There are parties on both sides who would like the outbreak of such sectarian conflict in order to further their own interests. While the al Qaeda’s activities have been restricted to Mosul, which is described by US authorities as its last bastion in Iraq, it is not completely out of the picture. On the other hand, Mosul is astride entry routes from Syria which has ensured that the group continues to get recruits from the wider region. The former leader of al Qaeda in Iraq, Abu Musab al-Zarqawi, wanted to instigate a Sunni-Shia conflict as he believed that it would hasten the exit of US troops from the country. Al Qaeda might want to regenerate his programme if tensions increase between the two sides. Besides sectarian divisions, al Qaeda also has the chance to exploit ethnic differences like the one that exists between Arabs and Kurds. There are also various renegade factions of Jaish al-Mahdi, over whom Muqtada has little control. These factions, some of which have apocalyptic beliefs, would also be interested in instigating sectarian strife.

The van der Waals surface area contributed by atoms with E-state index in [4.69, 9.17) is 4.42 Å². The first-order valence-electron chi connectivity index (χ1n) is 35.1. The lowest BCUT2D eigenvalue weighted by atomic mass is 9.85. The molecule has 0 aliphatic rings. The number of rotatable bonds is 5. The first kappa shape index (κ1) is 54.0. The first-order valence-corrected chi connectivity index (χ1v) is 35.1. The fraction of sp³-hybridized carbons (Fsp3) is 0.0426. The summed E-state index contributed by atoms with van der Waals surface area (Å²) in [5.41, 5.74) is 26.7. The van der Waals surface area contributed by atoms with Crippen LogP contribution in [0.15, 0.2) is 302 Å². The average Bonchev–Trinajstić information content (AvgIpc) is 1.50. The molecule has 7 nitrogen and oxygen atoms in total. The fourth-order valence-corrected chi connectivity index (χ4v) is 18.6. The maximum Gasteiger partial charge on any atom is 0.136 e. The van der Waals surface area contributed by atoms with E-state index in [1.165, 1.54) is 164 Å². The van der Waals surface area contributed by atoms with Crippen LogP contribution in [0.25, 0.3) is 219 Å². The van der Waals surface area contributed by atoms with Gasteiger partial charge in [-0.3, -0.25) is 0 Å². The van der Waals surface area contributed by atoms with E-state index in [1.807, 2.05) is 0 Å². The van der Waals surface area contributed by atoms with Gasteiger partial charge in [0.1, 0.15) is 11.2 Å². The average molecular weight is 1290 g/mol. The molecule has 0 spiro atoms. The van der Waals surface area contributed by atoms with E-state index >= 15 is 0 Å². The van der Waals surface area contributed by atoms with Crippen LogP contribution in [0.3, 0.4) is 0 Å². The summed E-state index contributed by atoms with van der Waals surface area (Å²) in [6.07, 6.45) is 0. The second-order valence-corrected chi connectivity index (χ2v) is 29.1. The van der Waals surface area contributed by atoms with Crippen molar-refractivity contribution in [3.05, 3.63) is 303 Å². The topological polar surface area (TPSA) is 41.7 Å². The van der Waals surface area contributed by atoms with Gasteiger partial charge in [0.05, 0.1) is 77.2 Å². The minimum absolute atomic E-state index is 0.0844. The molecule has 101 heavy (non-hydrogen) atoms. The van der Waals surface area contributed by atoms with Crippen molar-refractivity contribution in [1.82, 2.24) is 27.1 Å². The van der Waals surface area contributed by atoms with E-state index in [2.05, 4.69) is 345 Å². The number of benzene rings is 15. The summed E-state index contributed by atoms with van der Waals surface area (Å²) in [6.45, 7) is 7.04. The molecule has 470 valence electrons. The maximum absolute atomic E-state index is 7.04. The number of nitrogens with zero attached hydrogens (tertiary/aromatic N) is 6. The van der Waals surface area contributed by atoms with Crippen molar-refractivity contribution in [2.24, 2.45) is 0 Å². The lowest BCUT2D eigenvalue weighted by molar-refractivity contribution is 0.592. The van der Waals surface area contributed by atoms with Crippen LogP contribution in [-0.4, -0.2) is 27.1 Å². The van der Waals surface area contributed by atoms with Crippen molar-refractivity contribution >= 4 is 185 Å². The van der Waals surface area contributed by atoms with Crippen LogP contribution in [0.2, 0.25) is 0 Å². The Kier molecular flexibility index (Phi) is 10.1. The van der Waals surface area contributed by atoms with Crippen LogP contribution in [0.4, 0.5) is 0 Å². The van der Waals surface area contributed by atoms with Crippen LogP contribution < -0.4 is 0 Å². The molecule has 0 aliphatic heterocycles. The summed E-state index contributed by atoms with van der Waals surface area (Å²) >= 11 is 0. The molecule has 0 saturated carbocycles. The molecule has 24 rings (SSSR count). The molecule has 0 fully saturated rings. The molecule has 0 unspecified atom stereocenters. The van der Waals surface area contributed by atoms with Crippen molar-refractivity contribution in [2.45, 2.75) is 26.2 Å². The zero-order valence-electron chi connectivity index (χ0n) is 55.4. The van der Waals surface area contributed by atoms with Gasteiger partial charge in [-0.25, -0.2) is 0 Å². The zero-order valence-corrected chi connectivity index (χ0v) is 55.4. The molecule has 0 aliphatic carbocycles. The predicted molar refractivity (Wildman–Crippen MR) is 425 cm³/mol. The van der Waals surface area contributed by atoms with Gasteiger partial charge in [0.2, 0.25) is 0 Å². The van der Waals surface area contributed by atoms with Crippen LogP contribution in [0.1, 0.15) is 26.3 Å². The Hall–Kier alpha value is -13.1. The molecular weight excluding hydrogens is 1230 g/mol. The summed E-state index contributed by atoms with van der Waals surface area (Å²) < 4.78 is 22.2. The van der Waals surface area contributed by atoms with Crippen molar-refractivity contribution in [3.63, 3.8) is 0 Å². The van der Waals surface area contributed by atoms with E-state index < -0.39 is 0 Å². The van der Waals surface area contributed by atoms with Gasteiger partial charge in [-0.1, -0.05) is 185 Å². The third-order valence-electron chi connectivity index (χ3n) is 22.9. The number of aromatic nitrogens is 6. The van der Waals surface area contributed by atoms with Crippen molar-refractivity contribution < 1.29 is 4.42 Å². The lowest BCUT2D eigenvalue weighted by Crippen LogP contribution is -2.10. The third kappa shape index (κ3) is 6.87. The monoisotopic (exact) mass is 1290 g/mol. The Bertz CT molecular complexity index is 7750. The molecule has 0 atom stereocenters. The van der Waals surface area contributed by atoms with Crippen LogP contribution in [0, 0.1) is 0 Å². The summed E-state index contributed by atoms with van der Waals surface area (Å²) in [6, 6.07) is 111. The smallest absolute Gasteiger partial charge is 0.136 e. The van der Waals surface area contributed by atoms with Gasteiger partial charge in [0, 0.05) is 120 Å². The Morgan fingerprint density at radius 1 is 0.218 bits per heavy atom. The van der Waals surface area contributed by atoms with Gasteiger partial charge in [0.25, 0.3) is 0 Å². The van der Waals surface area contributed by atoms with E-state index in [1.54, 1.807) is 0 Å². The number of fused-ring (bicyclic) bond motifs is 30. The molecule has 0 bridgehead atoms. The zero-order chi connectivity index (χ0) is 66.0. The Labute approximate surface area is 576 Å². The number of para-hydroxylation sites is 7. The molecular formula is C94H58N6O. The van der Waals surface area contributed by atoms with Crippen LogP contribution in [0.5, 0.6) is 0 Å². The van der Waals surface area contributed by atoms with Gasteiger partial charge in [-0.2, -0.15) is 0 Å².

What would be the regional implications of a new Sunni-Shia conflict in Iraq? It would be worthwhile to compare the Iraqi case with the civil war in Lebanon in the 1980s and the war in Afghanistan during the 1980s and 1990s. Because of weak state institutions, many of the factions in the latter two countries had cultivated strong ties with external players. While factions like various pro-Iranian Shia organisations in Iraq share strong relations with Iran, external players have not had the kind of leverage in Iraqi politics as previously expected. This is because Iraq has had a strong central government for a major portion of its existence as an independent nation. To a certain extent, it has created a sense of national identity among the various sections of the Iraqi population, making them less amenable to external machinations. Saddam Hussein was the culmination of a long evolutionary process whereby a system of government was created which would entail authoritarian rule by a strongman to maintain the unity of a country divided on ethnic, religious and sectarian lines. While the various external players could insulate themselves from the effects of civil war in Lebanon, a Sunni-Shia conflict in Iraq could affect the regimes in countries like Syria and Jordan if not Iran. Finally, the challenge of establishing a representative government in Iraq lies in creating enough stakeholders in the major communities which would lead them to believe that a united Iraq would serve their interests better.